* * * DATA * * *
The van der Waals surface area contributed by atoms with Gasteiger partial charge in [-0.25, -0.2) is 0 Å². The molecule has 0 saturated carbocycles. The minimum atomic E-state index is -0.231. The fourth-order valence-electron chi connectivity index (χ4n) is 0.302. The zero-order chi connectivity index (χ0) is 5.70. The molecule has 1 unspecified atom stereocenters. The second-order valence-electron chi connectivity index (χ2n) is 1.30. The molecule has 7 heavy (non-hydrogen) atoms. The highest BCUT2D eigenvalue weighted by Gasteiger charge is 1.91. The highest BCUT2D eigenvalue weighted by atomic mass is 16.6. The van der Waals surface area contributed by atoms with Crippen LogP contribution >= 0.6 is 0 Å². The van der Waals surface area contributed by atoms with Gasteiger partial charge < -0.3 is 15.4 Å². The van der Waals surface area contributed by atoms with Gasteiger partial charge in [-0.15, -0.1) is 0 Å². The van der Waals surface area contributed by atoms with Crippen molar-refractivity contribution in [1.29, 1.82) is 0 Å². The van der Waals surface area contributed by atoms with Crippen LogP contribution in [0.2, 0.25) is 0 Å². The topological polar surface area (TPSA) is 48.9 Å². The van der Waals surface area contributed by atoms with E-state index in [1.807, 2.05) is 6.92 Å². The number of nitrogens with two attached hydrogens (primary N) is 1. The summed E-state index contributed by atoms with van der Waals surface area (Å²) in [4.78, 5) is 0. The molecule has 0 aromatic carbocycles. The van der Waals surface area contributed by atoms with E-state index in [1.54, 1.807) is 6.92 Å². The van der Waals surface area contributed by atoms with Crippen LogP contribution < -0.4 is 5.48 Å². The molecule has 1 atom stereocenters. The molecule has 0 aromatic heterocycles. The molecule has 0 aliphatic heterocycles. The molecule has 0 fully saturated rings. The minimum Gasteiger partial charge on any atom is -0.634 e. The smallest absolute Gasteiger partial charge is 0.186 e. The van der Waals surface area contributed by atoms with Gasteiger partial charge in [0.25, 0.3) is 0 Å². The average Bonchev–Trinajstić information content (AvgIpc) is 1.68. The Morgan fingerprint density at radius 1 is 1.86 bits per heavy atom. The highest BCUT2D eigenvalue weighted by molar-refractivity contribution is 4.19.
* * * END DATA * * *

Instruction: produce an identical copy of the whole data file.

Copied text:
The van der Waals surface area contributed by atoms with Gasteiger partial charge in [-0.25, -0.2) is 0 Å². The molecule has 0 saturated carbocycles. The minimum atomic E-state index is -0.231. The fourth-order valence-electron chi connectivity index (χ4n) is 0.302. The zero-order chi connectivity index (χ0) is 5.70. The molecule has 1 unspecified atom stereocenters. The second-order valence-electron chi connectivity index (χ2n) is 1.30. The molecule has 7 heavy (non-hydrogen) atoms. The highest BCUT2D eigenvalue weighted by Gasteiger charge is 1.91. The highest BCUT2D eigenvalue weighted by atomic mass is 16.6. The van der Waals surface area contributed by atoms with Crippen LogP contribution >= 0.6 is 0 Å². The van der Waals surface area contributed by atoms with Gasteiger partial charge < -0.3 is 15.4 Å². The van der Waals surface area contributed by atoms with Gasteiger partial charge in [-0.15, -0.1) is 0 Å². The van der Waals surface area contributed by atoms with Crippen molar-refractivity contribution in [1.29, 1.82) is 0 Å². The van der Waals surface area contributed by atoms with Crippen LogP contribution in [0.2, 0.25) is 0 Å². The topological polar surface area (TPSA) is 48.9 Å². The van der Waals surface area contributed by atoms with E-state index in [1.807, 2.05) is 6.92 Å². The number of nitrogens with two attached hydrogens (primary N) is 1. The summed E-state index contributed by atoms with van der Waals surface area (Å²) in [4.78, 5) is 0. The molecule has 0 aromatic carbocycles. The van der Waals surface area contributed by atoms with E-state index in [1.54, 1.807) is 6.92 Å². The van der Waals surface area contributed by atoms with Crippen LogP contribution < -0.4 is 5.48 Å². The molecule has 1 atom stereocenters. The molecule has 0 aromatic heterocycles. The molecule has 0 aliphatic heterocycles. The molecule has 0 fully saturated rings. The minimum Gasteiger partial charge on any atom is -0.634 e. The smallest absolute Gasteiger partial charge is 0.186 e. The van der Waals surface area contributed by atoms with Gasteiger partial charge in [0.25, 0.3) is 0 Å². The average Bonchev–Trinajstić information content (AvgIpc) is 1.68. The Morgan fingerprint density at radius 1 is 1.86 bits per heavy atom. The highest BCUT2D eigenvalue weighted by molar-refractivity contribution is 4.19.